It Takes a Village: Workplace Lessons From Children

May is Teacher Appreciation Month. Without doubt the men and women who devote their lives to educating our children deserve infinite gratitude. Valuable lessons, though, are often taught by family members, neighbors, friends, coaches and church members, among others. We are all members of the proverbial village it takes to raise a child, and we need to recognize the opportunities we have to impart precious knowledge to the next generation. At the same time, we need to appreciate the intrinsic ability children have to be our teachers. Through the eyes of a child, valuable lessons can be learned, including those which make us better leaders at work. It is critical to long-term success, at home and at work, that values be shared, not just across generations, but also spillover from work to home and vice versa.

The job of the adult is to help the child grow and develop and learn how to function in life; the adult who can also recognize the child as a teacher can learn some life skills that might improve their own life experience.

Prioritizing, communicating and managing conflict, necessary principles in the workplace, should not clock out at 5, just as lessons often learned at home (empathy and risk taking, for example) cannot only work the night shift. “Our children are probably our best and most honest judges; they provide the most direct, trusting performance evaluation we’ll ever get,” Jelena Zikic writes on the positive spillover between parenting and managing employees.

Other high-value positive spillovers to appreciate include:

Accountability – “Embrace the Red.” Adults and children alike tend to hold others accountable to promises made and quickly make known others’ mistakes, yet are often slow to admit their own. Children, however are excellent teachers in resilience, bouncing back quickly from a time-out or scolding. They are also open to constructive criticism. As adults, we must model accounting for our choices, and learning from our mistakes. Zikic asserts that in order for positive spillovers to occur, self-reflecting is crucial. “If we don’t question our existing ways of doing things,’ she writes, ‘we can’t learn, and we can’t improve.”

Adaptability – “Children challenge us to accept that stability is not normal and that developing the readiness to deal with uncertainty and accept new daily challenges. The same sets of skills are an asset in today’s workforce,” according to Zikic. As companies, leaders and employees, we must model adaptability. Life isn’t static and neither can we be if we wish to evolve.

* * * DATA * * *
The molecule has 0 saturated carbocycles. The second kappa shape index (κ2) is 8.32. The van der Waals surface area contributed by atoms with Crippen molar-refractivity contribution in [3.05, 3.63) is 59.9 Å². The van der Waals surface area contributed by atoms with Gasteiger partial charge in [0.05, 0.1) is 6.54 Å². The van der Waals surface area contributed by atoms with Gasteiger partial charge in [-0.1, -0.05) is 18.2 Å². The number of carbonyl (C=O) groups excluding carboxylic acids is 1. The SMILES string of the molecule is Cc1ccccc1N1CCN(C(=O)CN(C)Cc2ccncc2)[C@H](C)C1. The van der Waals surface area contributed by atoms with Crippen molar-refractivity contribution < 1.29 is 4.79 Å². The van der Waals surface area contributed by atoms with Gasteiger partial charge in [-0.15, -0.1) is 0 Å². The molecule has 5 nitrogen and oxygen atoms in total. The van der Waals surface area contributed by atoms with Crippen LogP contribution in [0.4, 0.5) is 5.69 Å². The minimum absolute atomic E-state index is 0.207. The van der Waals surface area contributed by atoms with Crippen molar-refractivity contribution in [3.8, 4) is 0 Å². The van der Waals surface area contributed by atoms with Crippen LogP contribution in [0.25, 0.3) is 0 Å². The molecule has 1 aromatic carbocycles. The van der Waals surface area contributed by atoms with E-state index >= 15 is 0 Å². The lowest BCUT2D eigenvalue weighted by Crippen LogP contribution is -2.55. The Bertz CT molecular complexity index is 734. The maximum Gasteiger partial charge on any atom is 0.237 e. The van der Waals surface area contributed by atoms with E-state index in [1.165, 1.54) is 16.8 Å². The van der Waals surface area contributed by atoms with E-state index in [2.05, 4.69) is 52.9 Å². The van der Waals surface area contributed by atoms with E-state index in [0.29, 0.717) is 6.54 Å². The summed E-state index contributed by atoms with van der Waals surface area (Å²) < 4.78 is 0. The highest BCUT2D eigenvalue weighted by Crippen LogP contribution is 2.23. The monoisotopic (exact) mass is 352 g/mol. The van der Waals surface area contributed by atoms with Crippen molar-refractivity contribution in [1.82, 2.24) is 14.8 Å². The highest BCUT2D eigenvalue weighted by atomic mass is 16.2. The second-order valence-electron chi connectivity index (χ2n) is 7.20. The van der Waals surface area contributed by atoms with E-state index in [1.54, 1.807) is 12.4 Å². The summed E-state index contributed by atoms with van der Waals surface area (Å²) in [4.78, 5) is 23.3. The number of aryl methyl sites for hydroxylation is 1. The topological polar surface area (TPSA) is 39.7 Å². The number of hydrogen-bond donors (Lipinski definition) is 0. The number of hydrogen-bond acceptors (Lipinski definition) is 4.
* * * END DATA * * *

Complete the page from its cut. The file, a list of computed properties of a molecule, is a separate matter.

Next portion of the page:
Time Management – A crucial skill of adulthood is managing the time you’re given. Along with prioritizing tasks, adults are expected to meet deadlines and manage a workload at the office. The same is true of the hours spent outside of the office. Paying bills on time, fitting people into your schedule and taking time for self-care are just three examples.

One of the biggest hurdles facing the village is work-life balance. Harvard Business Review writer Sabina Nawaz suggests one way to effectively share your values with children without adding to an already heavy load is to “explore values through discussing real-life dilemmas.” This includes age-appropriate discussions with children about issues faced at the office as well as discussions surrounding children’s concerns in their own lives.

Work Matters – As Vikram Seth believed, “I think if something is worth doing, it’s worth doing well. And worth thinking about it as well.” For children, chores have the ability to teach that individual contributions matter to the whole, effectively also teaching teamwork and cooperation necessary for the adult working world.

Money Matters – Just as chores are the starting point for teaching work matters, allowances and having to spend their own money for desired purchases are frequently the starting points for balancing finances. While adults teach children the economic value of a dollar many times it is children who provide lessons on generosity. It is frequently also through the eyes of a child we are taught a dollar is not worth giving up our values or our greatest treasure, them.

As the school year winds down and school teachers get a much deserved (albeit short) break, there are many changes which occur within homes and companies.  Summer vacations may require shifting of personnel and/or the hiring of temporary workers. Summer interns come aboard, volunteers come (and go) and geographic relocations are at their peak. This is, therefore, a prime time to speed up the learning curve.

In every village, there are important lessons to be learned. And one of the most important lessons we can learn from children is that every single day is a fresh start and that every waking (and even non-waking) moment can be an opportunity to learn something new.